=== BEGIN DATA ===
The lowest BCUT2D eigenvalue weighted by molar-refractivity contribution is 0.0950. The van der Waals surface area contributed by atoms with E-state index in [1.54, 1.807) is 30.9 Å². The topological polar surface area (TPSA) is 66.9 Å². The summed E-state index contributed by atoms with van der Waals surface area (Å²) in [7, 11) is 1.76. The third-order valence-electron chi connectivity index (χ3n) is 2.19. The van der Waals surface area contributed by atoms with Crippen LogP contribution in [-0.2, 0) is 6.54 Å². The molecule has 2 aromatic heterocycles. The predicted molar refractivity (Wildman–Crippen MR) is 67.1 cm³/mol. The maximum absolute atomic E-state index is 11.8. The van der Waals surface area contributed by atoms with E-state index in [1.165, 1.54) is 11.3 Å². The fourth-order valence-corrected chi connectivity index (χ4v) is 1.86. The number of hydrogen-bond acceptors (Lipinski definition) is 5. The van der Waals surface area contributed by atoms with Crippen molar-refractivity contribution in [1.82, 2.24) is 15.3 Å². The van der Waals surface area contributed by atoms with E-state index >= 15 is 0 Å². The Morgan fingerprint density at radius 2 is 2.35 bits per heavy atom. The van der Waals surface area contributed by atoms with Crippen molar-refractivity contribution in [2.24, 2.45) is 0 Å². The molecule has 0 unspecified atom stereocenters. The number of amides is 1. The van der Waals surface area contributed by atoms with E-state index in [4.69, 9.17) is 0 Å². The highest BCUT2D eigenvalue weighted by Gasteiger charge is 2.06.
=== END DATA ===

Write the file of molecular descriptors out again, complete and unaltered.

The lowest BCUT2D eigenvalue weighted by molar-refractivity contribution is 0.0950. The van der Waals surface area contributed by atoms with E-state index in [1.54, 1.807) is 30.9 Å². The topological polar surface area (TPSA) is 66.9 Å². The summed E-state index contributed by atoms with van der Waals surface area (Å²) in [7, 11) is 1.76. The third-order valence-electron chi connectivity index (χ3n) is 2.19. The van der Waals surface area contributed by atoms with Crippen LogP contribution in [-0.2, 0) is 6.54 Å². The molecule has 2 aromatic heterocycles. The predicted molar refractivity (Wildman–Crippen MR) is 67.1 cm³/mol. The maximum absolute atomic E-state index is 11.8. The van der Waals surface area contributed by atoms with E-state index in [1.165, 1.54) is 11.3 Å². The fourth-order valence-corrected chi connectivity index (χ4v) is 1.86. The number of hydrogen-bond acceptors (Lipinski definition) is 5. The van der Waals surface area contributed by atoms with Crippen molar-refractivity contribution in [1.82, 2.24) is 15.3 Å². The van der Waals surface area contributed by atoms with E-state index >= 15 is 0 Å². The Morgan fingerprint density at radius 2 is 2.35 bits per heavy atom. The van der Waals surface area contributed by atoms with Crippen molar-refractivity contribution in [2.24, 2.45) is 0 Å². The molecule has 0 unspecified atom stereocenters. The number of amides is 1. The van der Waals surface area contributed by atoms with E-state index in [4.69, 9.17) is 0 Å². The highest BCUT2D eigenvalue weighted by Gasteiger charge is 2.06.